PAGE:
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Brisbane apartments: from over to under-supply?

February 6, 2020 / By

In 2016, JLL research reported that over 7,000 new apartments were brought to market within the city’s inner ring (0-5km), the largest level of supply in Brisbane’s history. The market was left over-supplied and has been rebalancing ever-since. So, several years on, could Brisbane now be heading from over-supply into an under-supply?

Several factors drove the initial supply peak and subsequent sharp decline. Firstly, an influx of investor demand, both domestic and foreign, drove developers to bring new supply to the market. As such, Brisbane’s strong supply wave in 2016 was dominated by investor-orientated stock. Then, project feasibilities declined as capital restrictions and other factors largely pushed foreign buyers out of the market, leaving many projects in limbo. Subsequently, higher regulatory scrutiny of borrowing and repayment capacity contributed to protracted lending approval timeframes and eroded the domestic investor buyer pool. The evaporation of investor demand meant that many projects approved in the last cycle had to be redesigned, as they no longer met the more owner occupier-dominated market demand.

So, what do owner occupier apartments in Brisbane look like? Recent amendments to the Brisbane City Council’s (BCC) City Plan (2014) have promoted apartment living by enhancing the practicality of compact living. Amendments to legislation have seen an increased minimum requirement for car-parking spaces, paired with increasing apartment sizes and more progressive design requirements. For example, amendments to the Bowen Hills Priority Development Area (PDA) in June 2019, now require a minimum 10% of the floor area to be configured as three-bedroom or greater sized dwellings. Changes such as these are paving the way for a more family-friendly vision of apartment living.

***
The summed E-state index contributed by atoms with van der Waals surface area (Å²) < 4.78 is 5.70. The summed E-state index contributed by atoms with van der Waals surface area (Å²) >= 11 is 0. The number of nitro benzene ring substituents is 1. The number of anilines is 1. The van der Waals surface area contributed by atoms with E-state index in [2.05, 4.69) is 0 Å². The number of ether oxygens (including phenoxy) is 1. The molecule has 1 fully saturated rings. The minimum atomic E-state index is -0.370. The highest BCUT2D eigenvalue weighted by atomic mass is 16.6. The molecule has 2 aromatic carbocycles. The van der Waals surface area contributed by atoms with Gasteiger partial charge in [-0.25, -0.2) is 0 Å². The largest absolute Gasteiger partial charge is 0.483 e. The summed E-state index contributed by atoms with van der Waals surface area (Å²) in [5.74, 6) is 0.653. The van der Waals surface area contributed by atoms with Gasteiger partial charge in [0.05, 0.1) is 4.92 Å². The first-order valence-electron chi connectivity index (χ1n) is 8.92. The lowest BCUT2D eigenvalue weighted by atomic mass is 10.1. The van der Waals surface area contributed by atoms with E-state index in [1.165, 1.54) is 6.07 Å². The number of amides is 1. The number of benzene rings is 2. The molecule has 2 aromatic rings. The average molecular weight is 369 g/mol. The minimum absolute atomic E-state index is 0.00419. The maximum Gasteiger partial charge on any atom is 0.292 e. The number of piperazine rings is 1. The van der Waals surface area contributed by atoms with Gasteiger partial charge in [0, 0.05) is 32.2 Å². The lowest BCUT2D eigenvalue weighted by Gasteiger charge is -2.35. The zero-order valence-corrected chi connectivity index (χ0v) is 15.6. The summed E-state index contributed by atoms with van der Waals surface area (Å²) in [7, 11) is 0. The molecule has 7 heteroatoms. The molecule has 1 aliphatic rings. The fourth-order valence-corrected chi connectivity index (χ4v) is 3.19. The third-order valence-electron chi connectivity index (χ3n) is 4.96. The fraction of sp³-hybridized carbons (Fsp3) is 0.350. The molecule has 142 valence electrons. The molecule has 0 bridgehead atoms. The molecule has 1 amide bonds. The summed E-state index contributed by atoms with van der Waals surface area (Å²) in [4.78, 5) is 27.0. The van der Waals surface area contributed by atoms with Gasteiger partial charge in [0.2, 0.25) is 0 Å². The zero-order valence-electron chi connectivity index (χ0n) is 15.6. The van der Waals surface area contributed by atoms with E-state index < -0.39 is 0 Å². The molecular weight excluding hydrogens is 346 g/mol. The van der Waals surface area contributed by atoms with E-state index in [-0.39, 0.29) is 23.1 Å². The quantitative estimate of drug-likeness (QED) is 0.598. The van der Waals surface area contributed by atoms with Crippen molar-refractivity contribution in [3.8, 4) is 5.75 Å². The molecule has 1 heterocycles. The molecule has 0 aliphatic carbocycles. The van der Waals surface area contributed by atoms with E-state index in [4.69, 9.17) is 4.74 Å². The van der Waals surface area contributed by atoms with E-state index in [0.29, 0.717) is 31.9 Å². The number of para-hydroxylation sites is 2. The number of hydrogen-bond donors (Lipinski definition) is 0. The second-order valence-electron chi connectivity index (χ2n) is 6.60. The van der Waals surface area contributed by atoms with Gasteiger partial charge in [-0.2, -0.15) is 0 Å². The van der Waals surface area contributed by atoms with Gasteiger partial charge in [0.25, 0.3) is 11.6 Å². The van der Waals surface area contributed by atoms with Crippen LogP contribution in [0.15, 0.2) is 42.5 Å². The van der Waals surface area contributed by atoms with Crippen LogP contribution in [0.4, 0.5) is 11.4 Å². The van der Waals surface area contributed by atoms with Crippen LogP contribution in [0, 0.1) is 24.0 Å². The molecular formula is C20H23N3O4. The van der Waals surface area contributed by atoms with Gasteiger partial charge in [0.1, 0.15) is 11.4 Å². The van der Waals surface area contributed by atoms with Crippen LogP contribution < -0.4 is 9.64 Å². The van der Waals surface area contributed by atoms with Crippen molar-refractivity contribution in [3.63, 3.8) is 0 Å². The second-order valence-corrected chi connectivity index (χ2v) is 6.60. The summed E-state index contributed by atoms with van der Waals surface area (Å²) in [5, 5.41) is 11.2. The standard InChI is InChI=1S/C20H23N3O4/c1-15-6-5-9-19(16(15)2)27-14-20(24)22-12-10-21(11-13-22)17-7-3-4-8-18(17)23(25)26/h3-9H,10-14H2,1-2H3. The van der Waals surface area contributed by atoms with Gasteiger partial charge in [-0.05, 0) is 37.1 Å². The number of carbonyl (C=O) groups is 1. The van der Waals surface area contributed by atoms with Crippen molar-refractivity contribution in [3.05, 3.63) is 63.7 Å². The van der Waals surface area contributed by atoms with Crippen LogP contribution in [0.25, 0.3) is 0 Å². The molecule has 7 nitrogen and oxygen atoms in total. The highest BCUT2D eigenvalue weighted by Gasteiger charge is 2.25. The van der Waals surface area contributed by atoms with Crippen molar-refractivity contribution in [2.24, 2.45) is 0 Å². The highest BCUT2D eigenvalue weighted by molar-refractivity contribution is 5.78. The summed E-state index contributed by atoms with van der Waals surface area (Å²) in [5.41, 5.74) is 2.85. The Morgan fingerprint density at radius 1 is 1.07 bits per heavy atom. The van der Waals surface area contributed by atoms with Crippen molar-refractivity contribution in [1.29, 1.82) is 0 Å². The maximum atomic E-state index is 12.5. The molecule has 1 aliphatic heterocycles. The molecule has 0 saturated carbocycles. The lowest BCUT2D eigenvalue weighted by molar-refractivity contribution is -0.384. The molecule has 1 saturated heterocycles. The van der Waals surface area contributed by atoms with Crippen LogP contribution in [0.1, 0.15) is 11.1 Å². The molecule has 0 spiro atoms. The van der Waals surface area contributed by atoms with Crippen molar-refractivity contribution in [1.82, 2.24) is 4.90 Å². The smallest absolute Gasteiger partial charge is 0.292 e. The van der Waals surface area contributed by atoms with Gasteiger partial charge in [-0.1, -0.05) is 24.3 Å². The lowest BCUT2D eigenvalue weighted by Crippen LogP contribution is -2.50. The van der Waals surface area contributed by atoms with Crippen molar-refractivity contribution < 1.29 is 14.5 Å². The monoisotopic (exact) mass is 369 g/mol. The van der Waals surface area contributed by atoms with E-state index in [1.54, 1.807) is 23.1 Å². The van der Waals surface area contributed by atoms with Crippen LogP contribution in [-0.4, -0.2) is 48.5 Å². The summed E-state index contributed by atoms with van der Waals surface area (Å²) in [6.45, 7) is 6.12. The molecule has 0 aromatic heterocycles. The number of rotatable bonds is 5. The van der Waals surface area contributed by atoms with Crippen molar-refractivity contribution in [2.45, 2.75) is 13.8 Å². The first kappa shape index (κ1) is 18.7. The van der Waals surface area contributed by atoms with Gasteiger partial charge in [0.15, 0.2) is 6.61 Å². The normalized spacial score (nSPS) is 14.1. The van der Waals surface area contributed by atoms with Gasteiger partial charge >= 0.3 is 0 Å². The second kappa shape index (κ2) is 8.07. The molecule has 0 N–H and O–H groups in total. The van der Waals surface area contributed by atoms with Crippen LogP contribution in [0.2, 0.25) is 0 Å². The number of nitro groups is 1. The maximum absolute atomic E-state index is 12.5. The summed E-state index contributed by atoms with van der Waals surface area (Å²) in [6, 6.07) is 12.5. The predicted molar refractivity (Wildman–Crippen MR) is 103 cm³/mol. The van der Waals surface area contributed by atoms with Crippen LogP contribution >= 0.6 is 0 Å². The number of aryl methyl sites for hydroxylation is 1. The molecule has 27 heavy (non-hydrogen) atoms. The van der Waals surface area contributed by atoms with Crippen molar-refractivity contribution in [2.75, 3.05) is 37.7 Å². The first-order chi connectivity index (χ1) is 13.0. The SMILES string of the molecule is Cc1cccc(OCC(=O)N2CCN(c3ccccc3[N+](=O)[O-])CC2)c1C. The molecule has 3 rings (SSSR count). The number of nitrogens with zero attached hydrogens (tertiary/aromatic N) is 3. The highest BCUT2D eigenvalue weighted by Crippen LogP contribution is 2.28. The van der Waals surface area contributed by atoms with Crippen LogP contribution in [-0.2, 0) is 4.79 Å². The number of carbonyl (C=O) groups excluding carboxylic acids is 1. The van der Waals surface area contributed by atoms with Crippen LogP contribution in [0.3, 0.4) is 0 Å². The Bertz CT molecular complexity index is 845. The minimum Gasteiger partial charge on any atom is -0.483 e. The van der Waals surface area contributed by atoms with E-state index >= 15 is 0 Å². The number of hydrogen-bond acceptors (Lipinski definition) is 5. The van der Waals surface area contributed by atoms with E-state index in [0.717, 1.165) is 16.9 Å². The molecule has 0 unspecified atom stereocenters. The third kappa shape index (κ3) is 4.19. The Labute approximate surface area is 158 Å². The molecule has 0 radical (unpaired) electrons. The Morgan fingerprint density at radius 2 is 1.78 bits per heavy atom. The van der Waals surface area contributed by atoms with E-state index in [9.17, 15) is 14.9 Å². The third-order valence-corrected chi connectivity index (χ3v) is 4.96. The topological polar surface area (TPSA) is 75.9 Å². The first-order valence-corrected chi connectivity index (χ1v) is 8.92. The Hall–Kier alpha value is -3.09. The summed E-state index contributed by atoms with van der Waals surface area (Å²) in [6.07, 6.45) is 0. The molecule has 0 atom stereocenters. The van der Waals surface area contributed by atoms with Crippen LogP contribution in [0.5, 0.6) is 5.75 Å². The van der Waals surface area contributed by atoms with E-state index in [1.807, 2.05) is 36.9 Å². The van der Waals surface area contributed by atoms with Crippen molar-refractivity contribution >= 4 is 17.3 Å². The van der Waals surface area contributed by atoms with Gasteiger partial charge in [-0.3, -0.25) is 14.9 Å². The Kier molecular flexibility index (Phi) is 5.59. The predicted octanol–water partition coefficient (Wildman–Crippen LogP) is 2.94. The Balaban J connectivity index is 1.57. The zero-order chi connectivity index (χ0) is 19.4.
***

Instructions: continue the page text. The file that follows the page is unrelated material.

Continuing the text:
In line with changing attitudes, the prevalence of apartment living has been growing at a phenomenal rate. The 2016 Census found that 15.1% of the Brisbane Local Government Area (LGA’s) population reside in apartments, translating to around 20% of total private dwellings in the Brisbane LGA. In tandem, affordability pressures have seen the homeownership rate continue to decline. The Australian Bureau of Statistics (ABS) has reported a steady decline in the proportion of households that own their home – from 70% in 1997-98 to 66% in 2017-18. This demonstrates the underlying shift in housing preference towards apartments. Simultaneously, lower prices and attractive rental yields compared to Sydney and Melbourne will steadily attract more investor demand back to Brisbane over the next few years.

In short, underlying demand for apartments in Brisbane will continue to rise as apartment living gains greater acceptance, while investors will also steadily come back to the market. At the same time, supply will remain muted over the next few years, as construction activity slows and existing stock is consumed. Other amendments by the BCC to restrict the development of townhouses and apartments in suburban areas will further exacerbate the imminent supply shortfall. Consequently, we anticipate that Brisbane will move into an under-supply over the next few years.

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